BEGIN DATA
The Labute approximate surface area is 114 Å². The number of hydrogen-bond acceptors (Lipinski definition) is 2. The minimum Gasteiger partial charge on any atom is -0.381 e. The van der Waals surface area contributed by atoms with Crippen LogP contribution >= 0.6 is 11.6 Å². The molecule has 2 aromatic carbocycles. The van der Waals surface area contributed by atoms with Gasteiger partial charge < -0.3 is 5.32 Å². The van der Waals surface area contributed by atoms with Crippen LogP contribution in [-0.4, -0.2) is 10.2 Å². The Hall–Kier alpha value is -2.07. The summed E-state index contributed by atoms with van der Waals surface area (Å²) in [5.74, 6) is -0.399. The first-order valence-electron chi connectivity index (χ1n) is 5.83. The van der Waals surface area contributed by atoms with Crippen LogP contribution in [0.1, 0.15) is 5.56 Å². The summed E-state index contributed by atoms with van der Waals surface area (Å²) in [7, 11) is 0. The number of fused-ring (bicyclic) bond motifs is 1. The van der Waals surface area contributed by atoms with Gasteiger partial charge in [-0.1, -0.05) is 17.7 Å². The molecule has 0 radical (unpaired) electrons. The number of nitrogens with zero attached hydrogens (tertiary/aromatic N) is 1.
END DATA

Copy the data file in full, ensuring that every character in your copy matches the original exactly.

The Labute approximate surface area is 114 Å². The number of hydrogen-bond acceptors (Lipinski definition) is 2. The minimum Gasteiger partial charge on any atom is -0.381 e. The van der Waals surface area contributed by atoms with Crippen LogP contribution >= 0.6 is 11.6 Å². The molecule has 2 aromatic carbocycles. The van der Waals surface area contributed by atoms with Gasteiger partial charge < -0.3 is 5.32 Å². The van der Waals surface area contributed by atoms with Crippen LogP contribution in [-0.4, -0.2) is 10.2 Å². The Hall–Kier alpha value is -2.07. The summed E-state index contributed by atoms with van der Waals surface area (Å²) in [5.74, 6) is -0.399. The first-order valence-electron chi connectivity index (χ1n) is 5.83. The van der Waals surface area contributed by atoms with Crippen LogP contribution in [0.1, 0.15) is 5.56 Å². The summed E-state index contributed by atoms with van der Waals surface area (Å²) in [7, 11) is 0. The number of fused-ring (bicyclic) bond motifs is 1. The van der Waals surface area contributed by atoms with Gasteiger partial charge in [-0.1, -0.05) is 17.7 Å². The molecule has 0 radical (unpaired) electrons. The number of nitrogens with zero attached hydrogens (tertiary/aromatic N) is 1.